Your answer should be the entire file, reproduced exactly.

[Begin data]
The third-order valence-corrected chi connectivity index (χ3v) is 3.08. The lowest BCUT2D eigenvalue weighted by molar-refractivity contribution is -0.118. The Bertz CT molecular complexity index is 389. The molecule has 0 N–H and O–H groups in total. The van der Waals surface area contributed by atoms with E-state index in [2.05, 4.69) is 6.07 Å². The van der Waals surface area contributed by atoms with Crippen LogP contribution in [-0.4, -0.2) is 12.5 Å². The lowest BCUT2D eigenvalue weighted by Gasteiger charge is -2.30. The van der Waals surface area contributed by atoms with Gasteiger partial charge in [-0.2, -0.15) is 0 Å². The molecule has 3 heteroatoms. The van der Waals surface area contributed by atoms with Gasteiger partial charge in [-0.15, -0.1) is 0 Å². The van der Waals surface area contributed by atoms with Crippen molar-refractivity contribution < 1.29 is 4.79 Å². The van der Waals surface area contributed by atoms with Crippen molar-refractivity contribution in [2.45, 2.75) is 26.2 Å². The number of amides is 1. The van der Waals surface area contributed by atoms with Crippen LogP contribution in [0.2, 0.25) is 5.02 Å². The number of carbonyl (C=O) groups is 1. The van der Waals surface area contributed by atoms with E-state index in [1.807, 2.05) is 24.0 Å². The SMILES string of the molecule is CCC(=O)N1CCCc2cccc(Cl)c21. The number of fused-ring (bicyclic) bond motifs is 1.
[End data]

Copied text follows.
The third-order valence-corrected chi connectivity index (χ3v) is 3.08. The lowest BCUT2D eigenvalue weighted by molar-refractivity contribution is -0.118. The Bertz CT molecular complexity index is 389. The molecule has 0 N–H and O–H groups in total. The van der Waals surface area contributed by atoms with E-state index in [2.05, 4.69) is 6.07 Å². The van der Waals surface area contributed by atoms with Crippen LogP contribution in [-0.4, -0.2) is 12.5 Å². The lowest BCUT2D eigenvalue weighted by Gasteiger charge is -2.30. The van der Waals surface area contributed by atoms with Gasteiger partial charge in [-0.2, -0.15) is 0 Å². The molecule has 3 heteroatoms. The van der Waals surface area contributed by atoms with Gasteiger partial charge in [-0.15, -0.1) is 0 Å². The van der Waals surface area contributed by atoms with Crippen molar-refractivity contribution < 1.29 is 4.79 Å². The van der Waals surface area contributed by atoms with Crippen molar-refractivity contribution in [2.45, 2.75) is 26.2 Å². The number of amides is 1. The van der Waals surface area contributed by atoms with Crippen LogP contribution in [0.2, 0.25) is 5.02 Å². The number of carbonyl (C=O) groups is 1. The van der Waals surface area contributed by atoms with E-state index in [1.807, 2.05) is 24.0 Å². The SMILES string of the molecule is CCC(=O)N1CCCc2cccc(Cl)c21. The number of fused-ring (bicyclic) bond motifs is 1.